Unfounded and misguided criticisms by some legislators, media persons and organizations against the government-led Grassroots Participatory Budgeting Process (GPBP), cynically calling it pork barrel by a different name, did not discourage our members and partner organizations and communities from engaging in the GPBP, making sure that the citizens organizations are defining from bottom up the national government’s priority anti-poverty projects which will be implemented at the local levels. The efforts by civil society in claiming spaces in governance was recognized globally when the Philippines’ GPBP was given a Gold Award (third prize) at the Open Government Partnership Awards 2014 held in New York recently. This has further emboldened CODE-NGO to continue to persevere in its efforts on active citizenship and participatory governance through its projects, Decentralized Governance for Regional Development (DG), Strengthening Participatory Local Governance (SPLG) and Citizens Monitoring of LGU Performance (CML).

In recognition of the intrinsic link between peace and development, especially in conflict-affected areas in the country, we have taken on as a major concern of CSOs nationwide, the advocacy work for the establishment of the Bangsamoro in Mindanao. Awareness-raising activities about the Framework Agreement for the Bangsamoro and its 4 annexes and the Comprehensive Agreement for the Bangsamoro and the draft Bangsamoro Basic Law (BBL) was undertaken by our member networks even as active lobbying is being pursued for the enactment of the BBL. Our members in Mindanao have been actively providing capacity development and peace education to communities, grounded by the belief that “peace is the basic right of any individual” and that preparing local roadmaps to peace building is necessary. They are also involved in the development of post-agreement work needed to ensure the success of the Bangsamoro.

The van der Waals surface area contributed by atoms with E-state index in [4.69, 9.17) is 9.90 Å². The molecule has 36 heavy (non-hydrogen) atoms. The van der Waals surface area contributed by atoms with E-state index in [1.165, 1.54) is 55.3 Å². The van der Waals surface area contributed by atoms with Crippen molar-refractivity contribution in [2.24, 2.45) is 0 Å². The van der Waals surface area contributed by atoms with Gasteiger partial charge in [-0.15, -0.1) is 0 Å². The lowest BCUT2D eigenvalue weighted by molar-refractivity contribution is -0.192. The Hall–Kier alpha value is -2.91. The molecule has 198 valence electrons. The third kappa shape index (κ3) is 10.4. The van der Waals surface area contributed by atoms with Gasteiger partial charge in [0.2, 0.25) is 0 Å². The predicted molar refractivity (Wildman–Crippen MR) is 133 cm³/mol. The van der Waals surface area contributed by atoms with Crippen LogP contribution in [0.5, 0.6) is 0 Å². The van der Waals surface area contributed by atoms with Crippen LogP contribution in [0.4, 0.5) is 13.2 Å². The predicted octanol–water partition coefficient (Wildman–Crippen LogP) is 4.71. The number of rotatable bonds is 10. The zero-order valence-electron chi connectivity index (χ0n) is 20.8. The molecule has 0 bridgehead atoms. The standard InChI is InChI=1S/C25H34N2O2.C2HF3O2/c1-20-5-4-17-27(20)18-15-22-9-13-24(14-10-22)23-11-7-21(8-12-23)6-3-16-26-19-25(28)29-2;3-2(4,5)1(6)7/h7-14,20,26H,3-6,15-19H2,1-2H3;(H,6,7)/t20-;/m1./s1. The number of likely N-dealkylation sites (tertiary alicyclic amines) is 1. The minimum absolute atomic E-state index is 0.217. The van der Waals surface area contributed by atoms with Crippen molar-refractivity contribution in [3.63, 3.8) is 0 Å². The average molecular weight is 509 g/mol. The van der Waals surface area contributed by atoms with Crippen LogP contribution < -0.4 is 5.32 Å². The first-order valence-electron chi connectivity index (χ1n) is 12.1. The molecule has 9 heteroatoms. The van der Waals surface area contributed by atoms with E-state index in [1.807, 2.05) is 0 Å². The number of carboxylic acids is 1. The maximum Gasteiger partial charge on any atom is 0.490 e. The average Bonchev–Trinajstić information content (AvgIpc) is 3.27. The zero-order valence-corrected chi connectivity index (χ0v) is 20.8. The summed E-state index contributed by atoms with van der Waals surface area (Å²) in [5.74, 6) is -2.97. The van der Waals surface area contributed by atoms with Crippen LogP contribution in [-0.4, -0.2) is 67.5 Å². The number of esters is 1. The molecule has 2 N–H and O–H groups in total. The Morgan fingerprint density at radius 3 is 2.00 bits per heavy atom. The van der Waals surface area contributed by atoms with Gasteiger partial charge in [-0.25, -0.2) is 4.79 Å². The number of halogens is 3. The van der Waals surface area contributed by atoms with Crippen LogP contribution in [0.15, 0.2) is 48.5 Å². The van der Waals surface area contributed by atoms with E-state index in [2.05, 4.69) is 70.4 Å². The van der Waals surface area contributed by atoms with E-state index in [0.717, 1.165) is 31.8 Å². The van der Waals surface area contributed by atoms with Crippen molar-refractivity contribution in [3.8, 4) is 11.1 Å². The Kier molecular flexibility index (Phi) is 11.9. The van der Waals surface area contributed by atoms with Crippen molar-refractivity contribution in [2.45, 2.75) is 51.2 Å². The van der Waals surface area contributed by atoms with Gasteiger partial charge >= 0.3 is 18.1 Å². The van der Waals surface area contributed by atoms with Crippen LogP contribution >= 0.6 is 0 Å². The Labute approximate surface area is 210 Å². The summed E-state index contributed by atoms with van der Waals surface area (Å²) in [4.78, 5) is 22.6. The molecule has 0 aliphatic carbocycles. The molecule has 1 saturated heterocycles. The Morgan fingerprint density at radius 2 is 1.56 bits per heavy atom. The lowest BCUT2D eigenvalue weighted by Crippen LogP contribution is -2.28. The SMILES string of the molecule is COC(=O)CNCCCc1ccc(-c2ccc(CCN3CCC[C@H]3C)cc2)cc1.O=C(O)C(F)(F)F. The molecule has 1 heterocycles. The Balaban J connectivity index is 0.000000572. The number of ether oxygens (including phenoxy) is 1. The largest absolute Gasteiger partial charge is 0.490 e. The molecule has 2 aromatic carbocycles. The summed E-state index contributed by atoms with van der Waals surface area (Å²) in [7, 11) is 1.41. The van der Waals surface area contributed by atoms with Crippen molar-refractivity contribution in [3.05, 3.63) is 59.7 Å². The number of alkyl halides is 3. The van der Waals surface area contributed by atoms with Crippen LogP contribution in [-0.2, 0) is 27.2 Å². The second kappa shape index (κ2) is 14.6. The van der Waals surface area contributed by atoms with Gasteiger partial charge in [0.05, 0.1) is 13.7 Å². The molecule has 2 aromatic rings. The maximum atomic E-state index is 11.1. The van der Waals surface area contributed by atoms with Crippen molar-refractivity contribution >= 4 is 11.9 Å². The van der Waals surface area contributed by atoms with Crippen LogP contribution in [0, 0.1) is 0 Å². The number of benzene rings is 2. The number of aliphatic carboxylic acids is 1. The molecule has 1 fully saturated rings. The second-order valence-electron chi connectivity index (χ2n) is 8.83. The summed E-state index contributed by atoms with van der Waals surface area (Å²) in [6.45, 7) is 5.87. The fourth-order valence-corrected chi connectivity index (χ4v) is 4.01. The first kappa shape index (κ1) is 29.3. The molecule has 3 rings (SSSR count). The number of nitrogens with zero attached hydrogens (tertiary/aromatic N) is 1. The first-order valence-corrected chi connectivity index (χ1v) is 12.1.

Having stayed focused on our mission, we are proud of what we have done in the past year, as independent and autonomous member networks and organizations of CODE-NGO, and as a collective, in continuing the tradition of excellence in development sector work and in expanding civil society influence for open, responsive, transparent and accountable governance. We are happy to share with you this year’s stories of our coalition and our member networks toward these ends.

We offer these accomplishments to all our partner communities, volunteers and partner organizations and agencies, who continuously support our initiatives in strengthening the quality of CSO development work, so that we continue to effectively influence programs and policies that will bring positive transformation in the lives of people. Your support continues to give us hope and sustained strength to work in solidarity with one another.

Andrea Maria Patricia M. Sarenas